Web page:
Yes you can get it using this:

```
> lapply(list(a=10,b=10,c=10), function(x)substitute(x)[[3]])
```

Result:

```
$a
[1] 1
$b
[1] 2
$c
[1] 3
```

Explanation: `lapply`

creates calls of the form `FUN(X[[1L]], ...)`

, `FUN(X[[2L]], ...)`

etc. So the argument it passes is `X[[i]]`

where `i`

is the current index in the loop. If we get this *before* it's evaluated (i.e., if we use `substitute`

), we get the unevaluated expression `X[[i]]`

. This is a call to `[[`

function, with arguments `X`

(a symbol) and `i`

(an integer). So `substitute(x)[[3]]`

returns precisely this integer.

Having the index, you can access the names trivially, if you save it first like this:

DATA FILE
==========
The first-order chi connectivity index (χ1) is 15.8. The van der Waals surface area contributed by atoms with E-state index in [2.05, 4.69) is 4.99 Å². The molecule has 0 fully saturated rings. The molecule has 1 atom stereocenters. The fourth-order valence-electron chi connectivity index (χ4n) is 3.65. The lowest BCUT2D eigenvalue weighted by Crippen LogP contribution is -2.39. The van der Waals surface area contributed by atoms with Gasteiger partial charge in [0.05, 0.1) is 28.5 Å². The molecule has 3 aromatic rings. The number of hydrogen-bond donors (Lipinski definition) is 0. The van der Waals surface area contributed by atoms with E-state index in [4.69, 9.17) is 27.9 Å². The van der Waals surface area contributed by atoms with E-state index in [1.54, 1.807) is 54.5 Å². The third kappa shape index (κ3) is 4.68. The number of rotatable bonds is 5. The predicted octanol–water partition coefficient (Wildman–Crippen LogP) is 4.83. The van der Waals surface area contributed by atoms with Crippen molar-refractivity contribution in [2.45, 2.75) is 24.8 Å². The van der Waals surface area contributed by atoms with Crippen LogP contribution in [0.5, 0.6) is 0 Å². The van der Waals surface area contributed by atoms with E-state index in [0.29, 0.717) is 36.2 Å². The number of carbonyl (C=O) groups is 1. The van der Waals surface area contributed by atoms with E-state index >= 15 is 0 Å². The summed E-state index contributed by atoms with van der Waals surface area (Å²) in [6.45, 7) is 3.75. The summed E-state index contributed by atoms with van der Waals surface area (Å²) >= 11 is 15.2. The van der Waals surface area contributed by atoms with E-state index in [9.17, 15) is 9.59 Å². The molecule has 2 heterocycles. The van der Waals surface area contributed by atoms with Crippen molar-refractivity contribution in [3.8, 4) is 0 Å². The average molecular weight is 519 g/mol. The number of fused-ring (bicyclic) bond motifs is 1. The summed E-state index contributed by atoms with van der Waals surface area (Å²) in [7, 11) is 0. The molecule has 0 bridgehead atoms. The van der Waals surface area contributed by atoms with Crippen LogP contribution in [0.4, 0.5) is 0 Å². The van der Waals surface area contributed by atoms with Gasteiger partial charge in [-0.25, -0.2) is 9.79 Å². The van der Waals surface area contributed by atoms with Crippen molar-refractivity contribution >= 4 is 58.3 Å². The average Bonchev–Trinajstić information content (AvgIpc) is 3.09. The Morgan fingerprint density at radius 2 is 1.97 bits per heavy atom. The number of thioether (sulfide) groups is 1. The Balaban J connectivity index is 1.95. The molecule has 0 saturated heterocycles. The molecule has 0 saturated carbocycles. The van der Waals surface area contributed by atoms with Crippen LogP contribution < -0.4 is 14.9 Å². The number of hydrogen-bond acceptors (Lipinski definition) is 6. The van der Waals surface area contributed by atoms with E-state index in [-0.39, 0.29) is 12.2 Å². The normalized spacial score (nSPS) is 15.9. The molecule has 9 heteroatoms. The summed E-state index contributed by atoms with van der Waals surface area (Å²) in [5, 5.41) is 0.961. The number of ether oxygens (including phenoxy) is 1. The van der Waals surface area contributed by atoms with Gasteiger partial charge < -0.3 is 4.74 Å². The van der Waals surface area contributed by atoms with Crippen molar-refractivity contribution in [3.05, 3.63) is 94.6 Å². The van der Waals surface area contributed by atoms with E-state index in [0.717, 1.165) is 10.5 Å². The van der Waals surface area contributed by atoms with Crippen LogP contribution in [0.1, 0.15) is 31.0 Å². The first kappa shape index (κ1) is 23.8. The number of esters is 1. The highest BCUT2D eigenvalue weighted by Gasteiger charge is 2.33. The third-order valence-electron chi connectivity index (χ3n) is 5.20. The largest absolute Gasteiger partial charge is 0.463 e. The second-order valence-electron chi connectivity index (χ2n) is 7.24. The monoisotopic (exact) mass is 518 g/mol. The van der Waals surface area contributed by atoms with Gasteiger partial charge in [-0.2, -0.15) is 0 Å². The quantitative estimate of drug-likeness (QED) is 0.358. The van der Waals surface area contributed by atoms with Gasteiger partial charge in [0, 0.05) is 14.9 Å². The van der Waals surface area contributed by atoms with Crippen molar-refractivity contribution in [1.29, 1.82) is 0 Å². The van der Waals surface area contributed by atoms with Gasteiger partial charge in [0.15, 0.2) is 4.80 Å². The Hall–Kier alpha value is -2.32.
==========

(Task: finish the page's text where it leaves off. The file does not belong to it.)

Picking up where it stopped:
```
L <- list(a=10,b=10,c=10)
n <- names(L)
lapply(L, function(x)n[substitute(x)[[3]]])
```

Result:

```
$a
[1] "a"
$b
[1] "b"
$c
[1] "c"
```

*Or* using this second trick: :-)

```
lapply(list(a=10,b=10,c=10), function(x)names(eval(sys.call(1)[[2]]))[substitute(x)[[3]]])
```

(result is the same).

Explanation 2: `sys.call(1)`

returns `lapply(...)`

, so that `sys.call(1)[[2]]`

is the expression used as list argument to `lapply`

. Passing this to `eval`

creates a legitimate object that `names`

can access. Tricky, but it works.

Bonus: a second way to get the names:

```
lapply(list(a=10,b=10,c=10), function(x)eval.parent(quote(names(X)))[substitute(x)[[3]]])
```

Note that `X`

is a valid object in the parent frame of `FUN`

, and references the list argument of `lapply`

, so we can get to it with `eval.parent`

.